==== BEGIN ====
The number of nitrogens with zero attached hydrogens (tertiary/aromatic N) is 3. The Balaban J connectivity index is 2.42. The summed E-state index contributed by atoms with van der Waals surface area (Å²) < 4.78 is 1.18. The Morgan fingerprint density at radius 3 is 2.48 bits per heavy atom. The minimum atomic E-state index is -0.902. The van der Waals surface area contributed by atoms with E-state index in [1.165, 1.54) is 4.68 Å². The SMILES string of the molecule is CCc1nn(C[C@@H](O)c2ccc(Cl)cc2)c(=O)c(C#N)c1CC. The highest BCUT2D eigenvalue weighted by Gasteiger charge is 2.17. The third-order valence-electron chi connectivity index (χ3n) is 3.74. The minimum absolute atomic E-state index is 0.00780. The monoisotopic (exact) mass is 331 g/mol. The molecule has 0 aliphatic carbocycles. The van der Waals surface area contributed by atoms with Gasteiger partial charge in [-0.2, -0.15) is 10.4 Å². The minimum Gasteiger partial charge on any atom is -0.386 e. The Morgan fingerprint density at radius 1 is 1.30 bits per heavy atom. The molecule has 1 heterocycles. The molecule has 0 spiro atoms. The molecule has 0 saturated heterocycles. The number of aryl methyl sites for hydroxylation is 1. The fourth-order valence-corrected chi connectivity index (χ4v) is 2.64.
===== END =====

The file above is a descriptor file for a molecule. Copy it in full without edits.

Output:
The number of nitrogens with zero attached hydrogens (tertiary/aromatic N) is 3. The Balaban J connectivity index is 2.42. The summed E-state index contributed by atoms with van der Waals surface area (Å²) < 4.78 is 1.18. The Morgan fingerprint density at radius 3 is 2.48 bits per heavy atom. The minimum atomic E-state index is -0.902. The van der Waals surface area contributed by atoms with E-state index in [1.165, 1.54) is 4.68 Å². The SMILES string of the molecule is CCc1nn(C[C@@H](O)c2ccc(Cl)cc2)c(=O)c(C#N)c1CC. The highest BCUT2D eigenvalue weighted by Gasteiger charge is 2.17. The third-order valence-electron chi connectivity index (χ3n) is 3.74. The minimum absolute atomic E-state index is 0.00780. The monoisotopic (exact) mass is 331 g/mol. The molecule has 0 aliphatic carbocycles. The van der Waals surface area contributed by atoms with Gasteiger partial charge in [-0.2, -0.15) is 10.4 Å². The minimum Gasteiger partial charge on any atom is -0.386 e. The Morgan fingerprint density at radius 1 is 1.30 bits per heavy atom. The molecule has 1 heterocycles. The molecule has 0 spiro atoms. The molecule has 0 saturated heterocycles. The number of aryl methyl sites for hydroxylation is 1. The fourth-order valence-corrected chi connectivity index (χ4v) is 2.64.